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Exposure to sun can skin cancer
Health advice
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Can you believe it’s April? The warm weather has been delayed but sunny days and lots of opportunities to dress in lighter clothing and spend time outside are near.
A recent trip to Tybee Beach made me realize how many people have obviously been sunbathing for months already.
Sun can cause sunburns and other health problems, even on cloudy or winter days. And while beach umbrellas and other kinds of shade are good, they do not always provide full protection. Ultraviolet rays are invisible and can bounce off sand, water and porch decks. In fact, reflective surfaces can bounce back as much as 90 percent of the rays. Ultraviolet rays can also pass through clouds and haze. Also certain medications can make the skin more susceptible to sunburn and sun damage.
Long-term exposure to the sun can be responsible for wrinkles, blotching, dryness, leathering of the skin and skin cancer. People with fair skin; blond, red or light brown hair; and blue, green or gray eyes are at higher risk for skin cancer. People with freckles who burn before tanning and spend a lot of time outdoors are also at greater risk.
Cancer of the skin is the most common of all cancers, and nonmelanomas (usually basal cell and squamous cell cancers) are the most common cancers of the skin. They are called nonmelanoma because they develop from skin cells other than melanocytes (pigment-producing tanning cells) and because they rarely spread elsewhere in the body. More than 90 percent of all skin cancers occur on sun-exposed skin. The face, neck, ears, forearms, and hands are the most frequent areas. The more common types of skin cancer include:
• Basal cell carcinoma usually develops on fair-skinned individuals. It can start as a red patch or shiny bump that is pink, red or white and may be crusty. Or you can have an open sore that does not heal, or heals only temporarily. About 80 percent of the new skin cancer cases will be basal cell carcinoma that can be cured easily if treated early.
• Squamous cell carcinoma are usually seen in about 16 percent of skin cancers. They usually appear as a scaly patch or raised, warty growth. This cancer also has a high cure rate when found and treated early. In rare cases, if not treated, it can be deadly.
• Melanoma is the most dangerous skin cancer. And while melanoma accounts for only 4 percent of all cases, it is on the rise and is currently causing about 79 percent of all skin cancer deaths. This cancer begins in the pigment producing cells called melanocytes; and because most of the cells keep on making melanin, melanoma tumors are often brown or black mole-like patches with irregular edges. Sometimes these are multicolored with shades of red, blue or white. While having dark skin lowers the risk of melanoma, it does not mean that a person with dark skin will never develop melanoma.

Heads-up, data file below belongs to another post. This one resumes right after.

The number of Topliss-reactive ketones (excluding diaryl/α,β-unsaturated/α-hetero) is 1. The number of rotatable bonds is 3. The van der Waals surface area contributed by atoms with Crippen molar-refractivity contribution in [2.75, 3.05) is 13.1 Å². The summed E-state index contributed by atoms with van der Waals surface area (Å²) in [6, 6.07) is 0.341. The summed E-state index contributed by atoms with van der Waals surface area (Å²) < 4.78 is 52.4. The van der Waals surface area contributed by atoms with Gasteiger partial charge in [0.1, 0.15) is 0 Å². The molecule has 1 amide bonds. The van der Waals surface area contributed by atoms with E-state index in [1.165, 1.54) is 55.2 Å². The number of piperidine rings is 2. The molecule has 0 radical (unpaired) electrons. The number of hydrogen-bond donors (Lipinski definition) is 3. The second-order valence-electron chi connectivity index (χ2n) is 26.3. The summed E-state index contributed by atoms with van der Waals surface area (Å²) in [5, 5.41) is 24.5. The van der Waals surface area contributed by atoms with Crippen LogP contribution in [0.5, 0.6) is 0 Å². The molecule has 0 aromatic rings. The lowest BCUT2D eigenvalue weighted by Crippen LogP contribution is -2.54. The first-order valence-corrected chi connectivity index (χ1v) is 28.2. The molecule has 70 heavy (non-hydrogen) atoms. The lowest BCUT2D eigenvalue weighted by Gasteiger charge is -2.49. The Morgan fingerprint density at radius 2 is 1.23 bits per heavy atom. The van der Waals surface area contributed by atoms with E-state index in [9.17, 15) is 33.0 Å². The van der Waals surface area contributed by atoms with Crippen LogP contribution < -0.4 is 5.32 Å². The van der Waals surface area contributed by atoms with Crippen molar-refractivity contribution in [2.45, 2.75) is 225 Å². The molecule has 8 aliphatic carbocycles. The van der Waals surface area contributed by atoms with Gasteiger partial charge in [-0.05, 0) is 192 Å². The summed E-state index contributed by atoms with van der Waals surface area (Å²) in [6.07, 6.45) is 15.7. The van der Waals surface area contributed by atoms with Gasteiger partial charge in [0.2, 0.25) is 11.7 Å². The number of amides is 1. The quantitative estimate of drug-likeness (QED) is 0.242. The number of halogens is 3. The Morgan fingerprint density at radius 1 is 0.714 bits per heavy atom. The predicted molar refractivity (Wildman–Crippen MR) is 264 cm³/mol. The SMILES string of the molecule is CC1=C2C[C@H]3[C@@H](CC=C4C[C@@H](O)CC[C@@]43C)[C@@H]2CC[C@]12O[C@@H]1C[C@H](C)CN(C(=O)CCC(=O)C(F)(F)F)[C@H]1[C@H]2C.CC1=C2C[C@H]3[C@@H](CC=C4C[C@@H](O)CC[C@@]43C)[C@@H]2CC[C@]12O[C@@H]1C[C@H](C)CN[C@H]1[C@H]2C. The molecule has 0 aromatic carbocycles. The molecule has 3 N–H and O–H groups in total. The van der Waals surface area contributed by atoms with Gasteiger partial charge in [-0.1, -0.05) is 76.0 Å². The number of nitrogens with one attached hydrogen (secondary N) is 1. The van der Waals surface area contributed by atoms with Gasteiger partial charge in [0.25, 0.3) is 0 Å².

Melanoma has also been linked to excessive sun exposure. Other possible causes include genetic factors and immune system deficiencies. Melanoma is almost always curable in its early stages but it is also likely to spread to other parts of the body and can be fatal.
Be sun safe:
• Generously apply sunscreen to all exposed skin using a sun protection factor (SPF) of at least 15 that provides broad-spectrum protection from both ultraviolet A and UVB rays. Re-apply every two hours, even on cloudy days and after swimming or sweating. Wear protective clothing, such as a long-sleeved shirt, pants, a wide-brimmed hat and sunglasses, where possible. Protect children by applying sunscreen often or as directed on the label.
• Seek shade when appropriate, remembering that the sun’s rays are strongest between 10 a.m. and 4 p.m. so limit activities in the sun then. Follow the “Shadow Rule.” If your shadow is shorter than you are, the sun’s damaging rays are at their strongest.
• Use extra caution near water, snow and sand as they reflect the damaging rays of the sun which can increase your chance of sunburn.
• Get vitamin D safely through a healthy diet that includes vitamin supplements. Don’t seek the sun.
• Avoid tanning beds. Ultraviolet light from the sun and tanning beds causes skin cancer and wrinkling. If you want to look like you’ve been in the sun, consider using a sunless tanning product, but continue to use sunscreen with it.
• Check your birthday suit on your birthday. If you notice anything changing, growing or bleeding on your skin, see a dermatologist. Skin cancer is treatable when caught early. Arrange for skin examinations or do them yourself by regularly looking over your entire body, including the back, scalp, soles of feet, between the toes and on the palms of the hands. It’s important to use both full-length and hand-held mirrors so you can see the back of your head, your back and buttocks. If there are any changes in the size, color, shape or texture of a mole, the development of a new mole, or any other unusual changes in the skin, you should see your dermatologist.
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